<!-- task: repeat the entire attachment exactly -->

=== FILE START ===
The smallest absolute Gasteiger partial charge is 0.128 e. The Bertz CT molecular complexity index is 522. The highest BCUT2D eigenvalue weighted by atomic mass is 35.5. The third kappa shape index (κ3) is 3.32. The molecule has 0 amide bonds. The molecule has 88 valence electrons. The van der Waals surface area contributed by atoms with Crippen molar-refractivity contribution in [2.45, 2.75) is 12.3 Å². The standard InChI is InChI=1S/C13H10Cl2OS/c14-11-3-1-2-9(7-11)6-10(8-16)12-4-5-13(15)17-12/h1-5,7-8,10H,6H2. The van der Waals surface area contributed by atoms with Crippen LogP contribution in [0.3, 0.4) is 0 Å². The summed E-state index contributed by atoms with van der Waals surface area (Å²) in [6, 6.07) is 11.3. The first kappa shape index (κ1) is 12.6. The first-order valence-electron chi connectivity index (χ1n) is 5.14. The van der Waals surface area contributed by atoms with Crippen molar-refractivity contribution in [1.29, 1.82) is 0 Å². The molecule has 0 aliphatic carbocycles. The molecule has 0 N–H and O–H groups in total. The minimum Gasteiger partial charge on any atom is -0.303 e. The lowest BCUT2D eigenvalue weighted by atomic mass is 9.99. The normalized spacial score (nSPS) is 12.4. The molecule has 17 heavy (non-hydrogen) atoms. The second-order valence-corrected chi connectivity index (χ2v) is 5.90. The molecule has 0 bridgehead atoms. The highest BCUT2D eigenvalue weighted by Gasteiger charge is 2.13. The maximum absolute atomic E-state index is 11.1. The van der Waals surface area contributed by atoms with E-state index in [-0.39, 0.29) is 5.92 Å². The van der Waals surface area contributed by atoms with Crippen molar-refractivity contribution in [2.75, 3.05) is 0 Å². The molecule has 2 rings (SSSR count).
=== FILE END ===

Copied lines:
The smallest absolute Gasteiger partial charge is 0.128 e. The Bertz CT molecular complexity index is 522. The highest BCUT2D eigenvalue weighted by atomic mass is 35.5. The third kappa shape index (κ3) is 3.32. The molecule has 0 amide bonds. The molecule has 88 valence electrons. The van der Waals surface area contributed by atoms with Crippen molar-refractivity contribution in [2.45, 2.75) is 12.3 Å². The standard InChI is InChI=1S/C13H10Cl2OS/c14-11-3-1-2-9(7-11)6-10(8-16)12-4-5-13(15)17-12/h1-5,7-8,10H,6H2. The van der Waals surface area contributed by atoms with Crippen LogP contribution in [0.3, 0.4) is 0 Å². The summed E-state index contributed by atoms with van der Waals surface area (Å²) in [6, 6.07) is 11.3. The first kappa shape index (κ1) is 12.6. The first-order valence-electron chi connectivity index (χ1n) is 5.14. The van der Waals surface area contributed by atoms with Crippen molar-refractivity contribution in [1.29, 1.82) is 0 Å². The molecule has 0 aliphatic carbocycles. The molecule has 0 N–H and O–H groups in total. The minimum Gasteiger partial charge on any atom is -0.303 e. The lowest BCUT2D eigenvalue weighted by atomic mass is 9.99. The normalized spacial score (nSPS) is 12.4. The molecule has 17 heavy (non-hydrogen) atoms. The second-order valence-corrected chi connectivity index (χ2v) is 5.90. The molecule has 0 bridgehead atoms. The highest BCUT2D eigenvalue weighted by Gasteiger charge is 2.13. The maximum absolute atomic E-state index is 11.1. The van der Waals surface area contributed by atoms with E-state index in [-0.39, 0.29) is 5.92 Å². The van der Waals surface area contributed by atoms with Crippen molar-refractivity contribution in [2.75, 3.05) is 0 Å². The molecule has 2 rings (SSSR count).